With fast food and ready-made meals often costing significantly less than healthier options, it can be tempting to turn to these types of food if you are on a budget. However, by making the right choices in the supermarket, it is possible to enjoy a healthy, nutritious diet based on whole foods on the most limited of budgets.
Although cooking food from scratch may mean purchasing more ingredients, making large quantities of food and freezing it for later usually means that the cost per meal works out to be a lot less than buying something pre-prepared. It may mean a little forward planning and organization is required, but your body will thank you for the healthier options.
Top ten foods that are cheap but also nutritious
1. Brown Rice
A packet of rice goes a long way and can be served in numerous different ways from salads to stir-fries and curries. It can also be added to soups and stews to add bulk and carbohydrate content.
Although brown rice has a longer cooking time than white varieties, it is a healthier option as it has undergone less processing. The presence of the husk of the rice means that brown rice has a higher fiber, protein and vitamin content and also has a lower glycemic index, meaning it will keep you fuller for longer.
2. Whole grain bread
Bread is generally a cheap option and similar to brown rice, whole grain varieties provide valuable fiber and B vitamins, as well as carbohydrates needed for energy. Bread is often reduced in price at the end of the day, so you may pick up a bargain by leaving your shopping until later on, and can also be frozen very successfully meaning that no product is wasted.
Use it in a healthy sandwich, for breakfast as toast or as an accompaniment to soups.
See also: Is bread good for you?
3. Low fat natural yogurt
Low or no fat natural yogurt is an excellent source of protein, calcium and vitamin D. Larger tubs are generally more economical and choosing supermarket own brands tends to cut costs even further.
Unsweetened varieties are ideal as they contain fewer calories and are also more versatile as they can be used in both sweet and savory dishes.
Add it to cereal or fruit and sweeten with a little honey if desired or use it in place of higher fat options such as sour cream or mayonnaise.
In this context it can be used on a sandwich, as a marinade for meat or poultry or as a topping for anything from burritos to baked potatoes.
See also: Health benefits of yogurt
4. Dried lentils, peas and beans
Although they need soaking before cooking and therefore take a little more organization, dried legumes are probably one of the cheapest and most filling foods around. They are a great source of protein, carbohydrates, vitamins and fiber and can be used to make meat dishes go further as well as to replace meat.
A simple, cheap dish of beans on whole grain toast provides all of the essential amino acids required in the body.
5. Canned fish
Canned tuna, mackerel and sardines are all cost effective and highly nutritious, providing important omega-3 fatty acids that are good for heart health, as well as protein to fill you up.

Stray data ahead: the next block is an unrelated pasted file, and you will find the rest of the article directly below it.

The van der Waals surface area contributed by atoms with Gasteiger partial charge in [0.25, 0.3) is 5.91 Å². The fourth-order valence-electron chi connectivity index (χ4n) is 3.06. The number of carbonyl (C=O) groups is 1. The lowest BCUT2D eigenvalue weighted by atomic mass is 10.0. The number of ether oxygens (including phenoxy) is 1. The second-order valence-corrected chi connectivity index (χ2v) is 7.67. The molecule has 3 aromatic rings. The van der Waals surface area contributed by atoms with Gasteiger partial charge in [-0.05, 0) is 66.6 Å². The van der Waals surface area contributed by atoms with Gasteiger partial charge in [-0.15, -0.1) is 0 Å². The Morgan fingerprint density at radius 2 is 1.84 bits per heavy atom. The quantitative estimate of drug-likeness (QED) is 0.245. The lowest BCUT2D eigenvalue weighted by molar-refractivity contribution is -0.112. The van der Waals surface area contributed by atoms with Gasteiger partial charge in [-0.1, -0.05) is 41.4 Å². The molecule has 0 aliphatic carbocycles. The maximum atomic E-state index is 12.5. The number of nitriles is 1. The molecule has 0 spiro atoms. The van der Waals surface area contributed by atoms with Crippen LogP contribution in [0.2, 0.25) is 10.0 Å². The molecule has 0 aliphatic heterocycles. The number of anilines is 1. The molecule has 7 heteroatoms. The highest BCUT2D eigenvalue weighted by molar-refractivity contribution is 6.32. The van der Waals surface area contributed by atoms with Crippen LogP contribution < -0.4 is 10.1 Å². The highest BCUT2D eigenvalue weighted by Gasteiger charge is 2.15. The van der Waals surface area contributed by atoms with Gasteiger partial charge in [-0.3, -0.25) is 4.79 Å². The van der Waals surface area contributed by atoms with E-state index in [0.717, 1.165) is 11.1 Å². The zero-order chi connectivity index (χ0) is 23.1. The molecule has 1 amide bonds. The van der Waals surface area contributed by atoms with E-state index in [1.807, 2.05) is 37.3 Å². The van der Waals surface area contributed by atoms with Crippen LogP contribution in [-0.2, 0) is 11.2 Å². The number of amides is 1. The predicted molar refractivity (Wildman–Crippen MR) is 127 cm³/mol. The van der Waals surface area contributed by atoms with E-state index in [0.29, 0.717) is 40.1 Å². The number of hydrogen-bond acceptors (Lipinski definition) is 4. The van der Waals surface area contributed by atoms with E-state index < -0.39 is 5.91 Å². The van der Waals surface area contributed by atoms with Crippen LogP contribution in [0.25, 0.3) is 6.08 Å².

If you are on a budget, canned fish is the best way to get the minimum of two serves of oily fish recommended per week, and if you are watching your weight, opt for those canned in water as these tend to have a lower calorie content.
Use canned fish on sandwiches, in salads, in pasta dishes or with rice.
See also Best fish to eat for a weight loss
6. Season fruit and vegetables
Fruit and vegetables can be an expensive part of the weekly shopping trip if you are buying them out of season. However, when you buy these foods in season, they tend to be very good value and of course are incredibly good for you, being packed with nutrients and fiber and low in fat and calories.
Try to base your meals around the produce that is available cheaply, rather than buying specific ingredients to suit a certain recipe and you will save money.
7. Whole wheat pasta
Pasta is incredibly versatile and cheap, as well as being quick and easy to cook. Whole wheat varieties are healthier as they contain more fiber, and by choosing a nutritious vegetable based sauce can make a healthy meal at a tiny cost.
Pasta sauces are generally inexpensive, but you can easily make your own with a few tomatoes, garlic and a little oil, and then just throw in any vegetables you have to hand and add a can of fish for protein.
8. Frozen vegetables
People often disregard frozen vegetables as they think they are not as nutritious as fresh produce, however, this is not necessarily the case. As frozen veggies are snap frozen and packed as soon as they are picked, it often means that they are in fact more nutritious than fresh versions that may have deteriorated in quality over the time they have spent between picking and arriving on the supermarket shelves.
The other bonus of frozen vegetables is that you can have them on had any time you need them and they last for a long time, meaning there is little wastage.
Hot oatmeal makes an excellent, cheap, nutritious breakfast or snack that is low glycemic index and high in fiber and B vitamins. Adding fruit, nuts, low fat milk and yogurt can make a more substantial meal.
Oats can also be used in more unusual ways such as to make a crispy coating for fish or chicken and in homemade cakes, biscuits and even pancakes to increase the fiber content.
Although eggs have received some bad press in the past, they are now considered to be a nutritious source of protein and vitamins. They are also extremely versatile and cheap to buy.
Eggs can be used in salads, pastas, sandwiches, in an omelet or simply on their own with an accompaniment.